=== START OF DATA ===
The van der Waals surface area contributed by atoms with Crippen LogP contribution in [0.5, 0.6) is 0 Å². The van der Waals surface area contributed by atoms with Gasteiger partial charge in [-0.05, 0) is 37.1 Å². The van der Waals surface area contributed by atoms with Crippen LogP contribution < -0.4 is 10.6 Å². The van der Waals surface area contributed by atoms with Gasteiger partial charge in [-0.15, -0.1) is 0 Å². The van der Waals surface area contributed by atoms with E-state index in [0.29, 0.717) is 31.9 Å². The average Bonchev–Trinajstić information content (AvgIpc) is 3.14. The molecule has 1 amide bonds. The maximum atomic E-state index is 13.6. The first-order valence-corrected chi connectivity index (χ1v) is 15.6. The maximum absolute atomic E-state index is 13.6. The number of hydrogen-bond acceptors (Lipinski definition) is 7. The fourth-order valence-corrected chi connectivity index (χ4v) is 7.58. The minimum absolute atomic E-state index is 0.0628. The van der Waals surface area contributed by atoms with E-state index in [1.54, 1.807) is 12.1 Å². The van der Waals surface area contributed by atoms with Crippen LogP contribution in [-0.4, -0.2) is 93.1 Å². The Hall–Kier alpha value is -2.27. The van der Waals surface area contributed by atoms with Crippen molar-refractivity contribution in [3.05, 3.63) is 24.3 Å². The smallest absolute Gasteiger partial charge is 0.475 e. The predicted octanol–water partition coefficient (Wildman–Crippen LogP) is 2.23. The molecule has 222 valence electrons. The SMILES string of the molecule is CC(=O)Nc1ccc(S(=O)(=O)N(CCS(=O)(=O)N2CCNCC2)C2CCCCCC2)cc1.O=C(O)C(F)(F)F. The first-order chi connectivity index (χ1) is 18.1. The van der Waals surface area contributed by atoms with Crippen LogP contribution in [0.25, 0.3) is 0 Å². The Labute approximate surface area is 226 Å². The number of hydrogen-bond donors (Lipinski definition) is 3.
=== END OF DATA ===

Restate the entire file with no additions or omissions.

The van der Waals surface area contributed by atoms with Crippen LogP contribution in [0.5, 0.6) is 0 Å². The van der Waals surface area contributed by atoms with Gasteiger partial charge in [-0.05, 0) is 37.1 Å². The van der Waals surface area contributed by atoms with Crippen LogP contribution < -0.4 is 10.6 Å². The van der Waals surface area contributed by atoms with Gasteiger partial charge in [-0.15, -0.1) is 0 Å². The van der Waals surface area contributed by atoms with E-state index in [0.29, 0.717) is 31.9 Å². The average Bonchev–Trinajstić information content (AvgIpc) is 3.14. The molecule has 1 amide bonds. The maximum atomic E-state index is 13.6. The first-order valence-corrected chi connectivity index (χ1v) is 15.6. The maximum absolute atomic E-state index is 13.6. The number of hydrogen-bond acceptors (Lipinski definition) is 7. The fourth-order valence-corrected chi connectivity index (χ4v) is 7.58. The minimum absolute atomic E-state index is 0.0628. The van der Waals surface area contributed by atoms with E-state index in [1.54, 1.807) is 12.1 Å². The van der Waals surface area contributed by atoms with Crippen LogP contribution in [-0.4, -0.2) is 93.1 Å². The Hall–Kier alpha value is -2.27. The van der Waals surface area contributed by atoms with Crippen molar-refractivity contribution in [3.05, 3.63) is 24.3 Å². The smallest absolute Gasteiger partial charge is 0.475 e. The predicted octanol–water partition coefficient (Wildman–Crippen LogP) is 2.23. The molecule has 222 valence electrons. The SMILES string of the molecule is CC(=O)Nc1ccc(S(=O)(=O)N(CCS(=O)(=O)N2CCNCC2)C2CCCCCC2)cc1.O=C(O)C(F)(F)F. The first-order chi connectivity index (χ1) is 18.1. The van der Waals surface area contributed by atoms with Crippen LogP contribution in [0.25, 0.3) is 0 Å². The Labute approximate surface area is 226 Å². The number of hydrogen-bond donors (Lipinski definition) is 3.